When you run the stash command, the editing file in the Working Tree is reverted to HEAD (the latest commit).

git_branch_stash_practice.html (master)
<!-- Master Branch-->
<h1>M1</h1>
<!-- /Master Branch-->

Now you can switch to Branch_A like shown below.

Command Line - INPUT
git checkout Branch_A

You'll see the following message.

Command Line - RESPONSE
Switched to branch 'Branch_A'

4. Check the stash status: $ git stash list

To check the list of stashed items, run the git stash list command.

Command Line - INPUT
git stash list

You can see that one item is stashed. stash@{0} is a stash number that is used when you restore the stashed item.

Command Line - RESPONSE
stash@{0}: WIP on master: 462ee77 M1

5. Restore a stashed item: $ git stash apply or $ git stash pop

To restore a stashed item, you have two options.

Option 1: $ git stash apply

The git stash apply command simply restores the stashed item.

Option 2: $ git stash pop

When you run the git stash pop command, it restores the stashed item and deletes the stashed item from the stashed list.

In this practice, we use the git stash apply command. You can run the command with or without a stash number. If you don't put in the stash number, the latest stash is restored. Before running the command, switch back to the master branch first to see the simplest case.

Note: You can restore the stashed items to other branches, however, this may create a conflict.)

Command Line - INPUT
git checkout master
git stash apply

You can see that the file status is back to the one before you run the stash command as shown below.

git_branch_stash_practice.html (master)
<!-- Master Branch-->
<h1>M1</h1>
<h1>M2</h1>
<!-- /Master Branch-->

On the command line, you can see a message like the one below. This is the same response you get when you run the git status command.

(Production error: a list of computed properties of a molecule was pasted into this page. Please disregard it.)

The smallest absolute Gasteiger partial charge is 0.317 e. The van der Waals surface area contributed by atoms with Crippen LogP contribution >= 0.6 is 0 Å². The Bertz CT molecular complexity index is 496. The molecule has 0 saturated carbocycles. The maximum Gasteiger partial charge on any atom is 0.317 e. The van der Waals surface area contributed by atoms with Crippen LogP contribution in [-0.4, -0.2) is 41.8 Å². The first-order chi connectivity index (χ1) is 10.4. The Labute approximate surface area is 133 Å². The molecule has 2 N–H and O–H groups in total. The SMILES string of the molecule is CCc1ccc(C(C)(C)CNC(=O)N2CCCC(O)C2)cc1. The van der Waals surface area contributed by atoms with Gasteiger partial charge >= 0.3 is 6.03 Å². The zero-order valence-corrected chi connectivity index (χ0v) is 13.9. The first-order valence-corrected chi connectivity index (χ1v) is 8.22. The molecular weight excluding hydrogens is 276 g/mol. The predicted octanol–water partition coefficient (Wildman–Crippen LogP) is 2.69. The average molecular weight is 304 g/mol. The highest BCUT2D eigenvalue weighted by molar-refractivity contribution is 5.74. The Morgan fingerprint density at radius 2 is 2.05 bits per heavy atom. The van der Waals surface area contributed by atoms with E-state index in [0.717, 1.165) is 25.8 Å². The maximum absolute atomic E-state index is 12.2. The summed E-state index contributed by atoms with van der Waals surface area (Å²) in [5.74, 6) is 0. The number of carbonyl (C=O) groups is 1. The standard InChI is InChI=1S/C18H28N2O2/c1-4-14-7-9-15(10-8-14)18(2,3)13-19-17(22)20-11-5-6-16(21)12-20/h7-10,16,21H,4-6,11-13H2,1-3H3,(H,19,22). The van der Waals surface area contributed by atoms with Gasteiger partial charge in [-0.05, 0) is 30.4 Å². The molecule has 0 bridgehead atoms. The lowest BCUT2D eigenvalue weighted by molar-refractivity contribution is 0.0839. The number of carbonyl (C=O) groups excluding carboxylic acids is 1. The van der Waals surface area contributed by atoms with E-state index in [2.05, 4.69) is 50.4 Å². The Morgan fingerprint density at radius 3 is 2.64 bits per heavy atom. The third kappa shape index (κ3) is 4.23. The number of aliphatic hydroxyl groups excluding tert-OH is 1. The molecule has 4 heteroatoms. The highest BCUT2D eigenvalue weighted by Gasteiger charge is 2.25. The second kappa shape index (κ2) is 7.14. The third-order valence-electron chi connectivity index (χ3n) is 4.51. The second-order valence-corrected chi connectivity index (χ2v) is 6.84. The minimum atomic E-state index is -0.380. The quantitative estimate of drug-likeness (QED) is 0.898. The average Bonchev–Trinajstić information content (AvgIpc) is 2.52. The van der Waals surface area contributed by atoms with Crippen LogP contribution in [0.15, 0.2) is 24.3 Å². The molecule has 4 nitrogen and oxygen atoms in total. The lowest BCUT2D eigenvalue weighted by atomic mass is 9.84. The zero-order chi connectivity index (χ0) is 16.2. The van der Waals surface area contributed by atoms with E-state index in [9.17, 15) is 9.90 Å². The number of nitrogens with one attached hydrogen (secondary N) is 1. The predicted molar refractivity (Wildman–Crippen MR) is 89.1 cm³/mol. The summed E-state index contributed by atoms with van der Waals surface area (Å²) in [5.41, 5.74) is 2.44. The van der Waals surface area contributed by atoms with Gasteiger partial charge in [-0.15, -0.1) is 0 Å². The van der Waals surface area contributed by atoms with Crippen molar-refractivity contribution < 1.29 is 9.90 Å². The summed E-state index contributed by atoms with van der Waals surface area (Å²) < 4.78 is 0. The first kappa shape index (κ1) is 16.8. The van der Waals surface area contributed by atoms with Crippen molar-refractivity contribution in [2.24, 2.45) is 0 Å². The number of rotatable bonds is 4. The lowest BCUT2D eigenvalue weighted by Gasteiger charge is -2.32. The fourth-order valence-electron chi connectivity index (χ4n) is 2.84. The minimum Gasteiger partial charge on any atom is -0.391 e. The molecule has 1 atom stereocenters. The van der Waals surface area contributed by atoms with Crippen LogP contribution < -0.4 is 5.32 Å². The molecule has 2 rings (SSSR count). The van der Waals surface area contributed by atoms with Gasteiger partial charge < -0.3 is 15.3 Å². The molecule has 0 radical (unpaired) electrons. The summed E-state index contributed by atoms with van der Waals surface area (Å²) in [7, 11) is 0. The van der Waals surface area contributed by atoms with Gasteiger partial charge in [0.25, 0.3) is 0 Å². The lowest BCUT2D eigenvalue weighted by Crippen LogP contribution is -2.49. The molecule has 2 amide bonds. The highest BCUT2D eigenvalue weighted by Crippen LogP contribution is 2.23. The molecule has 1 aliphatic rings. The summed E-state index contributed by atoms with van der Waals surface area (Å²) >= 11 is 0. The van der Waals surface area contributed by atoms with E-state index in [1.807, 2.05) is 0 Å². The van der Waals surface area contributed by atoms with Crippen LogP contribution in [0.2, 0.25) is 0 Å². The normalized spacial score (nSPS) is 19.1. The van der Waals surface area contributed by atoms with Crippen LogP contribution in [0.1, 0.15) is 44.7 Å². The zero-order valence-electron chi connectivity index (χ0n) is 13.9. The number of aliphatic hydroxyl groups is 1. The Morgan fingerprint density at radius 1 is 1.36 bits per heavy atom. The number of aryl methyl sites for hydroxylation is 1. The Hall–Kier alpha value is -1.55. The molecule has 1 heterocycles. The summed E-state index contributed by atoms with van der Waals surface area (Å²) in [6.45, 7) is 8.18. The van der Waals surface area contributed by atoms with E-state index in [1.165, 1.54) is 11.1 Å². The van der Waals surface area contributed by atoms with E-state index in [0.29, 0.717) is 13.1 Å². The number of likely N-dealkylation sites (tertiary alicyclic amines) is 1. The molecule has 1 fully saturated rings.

Command Line - RESPONSE
On branch master
Changes not staged for commit:
  (use "git add <file>..." to update what will be committed)
  (use "git restore <file>..." to discard changes in working directory)
        modified:   git_branch_stash_practice.html

no changes added to commit (use "git add" and/or "git commit -a")

6. Delete a stashed item: $ git stash drop or $ git clear

When you don't need the stashed item anymore, you can delete it. To delete one stashed item, you can use git stash drop [stash number]. If you want to clear all the stashed items, you can use git stash clear. In this practice, we use git stash drop. If you don't specify a stash number, the command deletes the latest stash.

Command Line - INPUT
git stash drop

You'll see a message like below.

Command Line - RESPONSE
Dropped refs/stash@{0} (887b349943b8fddd3798cb7fb5e714bf4e1e1ebd))

7. Manage multiple stash items

When you create multiple stashed items, you may be confused about what each stash number means. To avoid confusion, you can add a simple stash message when you stash changes by running the git stash save "[stash message]" command.

Command Line - INPUT
git stash save "M2"

You'll see a message like below.

Command Line - RESPONSE
Saved working directory and index state On master: M2

As you stashed, the Working Tree is cleared as shown below.

git_branch_stash_practice.html (master)
<!-- Master Branch-->
<h1>M1</h1>
<!-- /Master Branch-->

Create other stashed items

Edit the HTML file again by adding <h1>M3</h1> this time.

git_branch_stash_practice.html (master)
<!-- Master Branch-->
<h1>M1</h1>
<h1>M3</h1>
<!-- /Master Branch-->

After saving the file, run the git stash save command with a stash message of "M3".

Command Line - INPUT
git stash save "M3"

Repeat the same process for M4 and M5. And check the stash list.

Command Line - INPUT
git stash list

You can see that the four stashed items are created as shown below.

Command Line - RESPONSE
stash@{0}: On master: M5
stash@{1}: On master: M4
stash@{2}: On master: M3
stash@{3}: On master: M2

The stash message is useful especially when you delete stashed items as stash numbers can change when you delete stashed items. Try the following commands to see the result.

Command Line - INPUT
git stash drop
git stash list

You can see that stash@{0} now refers to M4 while it was previously referred to as M5.

Command Line - RESPONSE
Dropped refs/stash@{0} (4b5d38036ccdf8a0e0284255b5de9a53882e0d63)
stash@{0}: On master: M4
stash@{1}: On master: M3
stash@{2}: On master: M2